The challenge of getting everyone recorded and the details correct was a difficult task. It was clear that there was no simple way as nobody knew all of the facts. It was reported that in Kington the approach was simply for people in the town to bring information to the Butchers Shop!
Nathan in his research came up, even at this late stage with:
- Jones, David J, Private M/427214. Died of pneumonia 22/11/1918, aged 31, at Sydenham Hospital, London. Army Service Corps. Buried Llanbadarn Fawr (St Padarn) Churchyard. Royal Engineers. Son of David James Jones and Jane Jones, of Glandwr, Penybont. Not named on Penybont war memorial.
- Jones, William Trevor, Private 260463. Died 04/10/1917 aged 18. Gloucestershire Regiment. Tyne Cot Memorial, Belgium. Son of Owen Daniel Jones, of The Manse, Penybont, Radnorshire, and Annie Edith Jones. Not named on Penybont war memorial.
- Mills, DJ, Private M2/174967. Died 19/11/1917 aged 32. Army Service Corps. Dar Es Salaam War Cemetery. Son of William Mills of Clewedog Cottage, Penybont station. Not named on Penybont war memorial.
The first of these, David Jones, died shortly after the Armistice and this ruled him out.
William Jones’s family had been in Penybont, but moved away, and he was clearly forgotten when the list was compiled.
DJ Mills’s address as Penybont Station referred to a wider District and he was probably a resident in Llanbister.
The Memorial in Penybont:
It carries the names as shown below:
Geraint has been drawing together as much information as he has been able to find out about these young people who died in the War. Tom Price, Blacksmith, was an initial source of information but he did not know everyone.
THOMAS BERRY Private in the 8th Battalion Royal Welsh Fusiliers.
Contracted diphtheria at Gallipoli in the Dardanelles Campaign.
Died on a hospital ship December 4th 1915. Age 19. Buried at sea. Service Number: 31062. Named on the Helles Memorial, Turkey.
Son of Henry and Mary Ann Berry, Holly Cottage, Llandrindod Wells.
He was a member of Tabernacle Baptist Church and Sunday School. A memorial service was held at Tabernacle. Had worked for Mr. H. Leckenby, Jeweller, Middleton Street.
HENRY BOTWOOD Private in the 1st Battalion Kings Shropshire Light Infantry.
Killed June 11th 1916. Age not recorded.
Service Number: 17969.
Buried at Poperinghe Cemetery, Belgium.
Lived at Cefn Farm.
Gold Medal presented to Henry Botwood’s mother by ‘Penybont and District. “1914-1918 Peace To our Brave Men”. And on the reverse: “To the Memory of Henry Botwood
Killed in the Great War. From Penybont and District”.
JOHN BRICK Private iLight Infantry.
Died of wounds in France. August 14th 1918. Age 19
Buried at Esquelbeeg Military Cemetery, France.
Son of John and Annie Brick,Little Rabber,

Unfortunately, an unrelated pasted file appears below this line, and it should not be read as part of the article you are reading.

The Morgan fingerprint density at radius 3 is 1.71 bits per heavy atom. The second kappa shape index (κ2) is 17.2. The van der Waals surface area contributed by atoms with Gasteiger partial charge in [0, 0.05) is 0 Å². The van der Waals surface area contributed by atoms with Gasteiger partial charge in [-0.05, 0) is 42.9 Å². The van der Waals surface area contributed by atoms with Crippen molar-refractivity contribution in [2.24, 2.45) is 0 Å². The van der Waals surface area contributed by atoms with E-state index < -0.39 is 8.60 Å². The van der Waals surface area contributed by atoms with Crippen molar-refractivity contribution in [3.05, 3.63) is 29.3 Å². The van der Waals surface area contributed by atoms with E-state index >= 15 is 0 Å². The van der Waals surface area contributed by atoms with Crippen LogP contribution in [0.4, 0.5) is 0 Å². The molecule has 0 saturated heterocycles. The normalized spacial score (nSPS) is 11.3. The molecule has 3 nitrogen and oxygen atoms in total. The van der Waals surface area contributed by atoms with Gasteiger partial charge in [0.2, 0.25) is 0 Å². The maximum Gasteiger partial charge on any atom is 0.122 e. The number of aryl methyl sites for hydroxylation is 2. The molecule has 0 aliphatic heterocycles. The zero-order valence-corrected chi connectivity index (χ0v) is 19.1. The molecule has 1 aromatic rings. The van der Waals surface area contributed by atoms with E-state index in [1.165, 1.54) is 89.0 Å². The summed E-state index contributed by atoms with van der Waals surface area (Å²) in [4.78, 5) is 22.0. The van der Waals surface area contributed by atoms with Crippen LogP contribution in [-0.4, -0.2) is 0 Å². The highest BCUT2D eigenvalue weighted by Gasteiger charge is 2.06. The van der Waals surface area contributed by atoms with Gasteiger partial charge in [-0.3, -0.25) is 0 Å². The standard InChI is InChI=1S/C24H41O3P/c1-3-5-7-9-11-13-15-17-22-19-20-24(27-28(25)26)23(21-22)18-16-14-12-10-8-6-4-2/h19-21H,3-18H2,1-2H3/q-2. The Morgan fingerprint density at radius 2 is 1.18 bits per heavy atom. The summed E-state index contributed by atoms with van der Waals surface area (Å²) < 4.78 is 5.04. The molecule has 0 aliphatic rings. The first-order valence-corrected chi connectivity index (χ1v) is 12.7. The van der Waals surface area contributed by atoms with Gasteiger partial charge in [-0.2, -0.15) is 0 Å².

GARNET BUFTON Gunner in the 218th Siege Battery of the Royal Garrison.
Killed in action. May 6th 1918. Age 25
Service Number: 74067
Buried at BrandHoek New MilitaryCemetery No 3.
Son of Edward and Sarah Bufton,Penybont Post
Husband of EA Bufton, (living later at 71, Holme
R East Ham, London.). He was also thefather of a
Educated at LlandrindodIntermediate School he
entered the Civil Service in the GPOLondon. He
voluntarilyenlisted in April 1916 and trained as a
signaller. HisCommanding Officer, writing to his
widow, reported that he had been killed instantly
and that he was ‘very willing and cheerful
and regarded as one of my best men’.
Hisbrother, Sgt. Alfred Bufton, also saw active
service in France.
BENJAMIN DAVIES Private in the 12th Battalion South Wales Borderers.
Died from wounds November 23rd 1917. Age 19
Service Number: 41265
Buried at Cambrai Memorial Cemetery, Louverval, France.
Youngest son of Mr Evan and MrsHarriet Davies,
WoodsideCottage, Fron, Cross Gates. He had been
an employee of the L & N.W. RailwayCompany. He
was a ‘constant attendant’ at the services at the
Rock Baptist Church and a member of the
His eldest brother Stanley had been wounded earlier and lost the use of an arm. Two other brothers also served in France.
THOMAS DAVIES (no record yet found)
EDWARD HOPE Lance Corporal in the 38th (Welsh) Division Machine Gun Corps.
Killed August 22nd 1918. Age 21
Service Number: 128131
Buried at Varennes MilitaryCemetery, Somme,
by the Chaplain of the 16th Royal Welsh Fusiliers.
Major W Williamson wrote to his parents:“As my
your son was all that a good soldier should be and
Imiss him very much. Everyone with whom he
has asked that their deepest sympathy be sentto
in your loss. In your sorrow I pray that youwill
consolationin the fact that Edward died doing his
andthe example he set will go down with many
I was in the line when your son was woundedand
fromhis wounds. The transport line was bombed
he was wounded. He was at once taken to hospital
butdied of his wounds the next day. You son was a
lad and we will miss him very much”
Son of Aaron and Eliza Hope of Llandrindod Wells.
DAVID EVAN LEWIS Private in the 6th Battalion Kings Shropshire Light Infantry.
Killed in action March 3rd 1917. Age 34.
Service Number: 21404 Buried at Thiepval Cemetery, Somme, France.
Son of Evan and Ann Lewis, Red House, Fron, Cross Gates.
Husband of Selena Lewis, 1, Boundary Terrace, Llandrindod Wells. Father of two children.
He was a carpenter by trade and also worked as a postman. Formerly employed at the Llanfawr Quarry.
His Commander, Lieut R C Craigie writing to his widow says: “He was killed on the afternoon of the 3rd at about 4 o’clock. He was in the front line when a shell landed in the trench. He was killed instantly. He was ‘one of the best.’”
His name is also recorded on the grave of his parents at the Rock Chapel “also David, son of the above, killed in action in France. March 3rd 1917 Aged 34 years. Duty Done”
JOHN LLEWELLYN Private in the Welsh Regiment.
Died of wounds October 28th 1917 Aged 21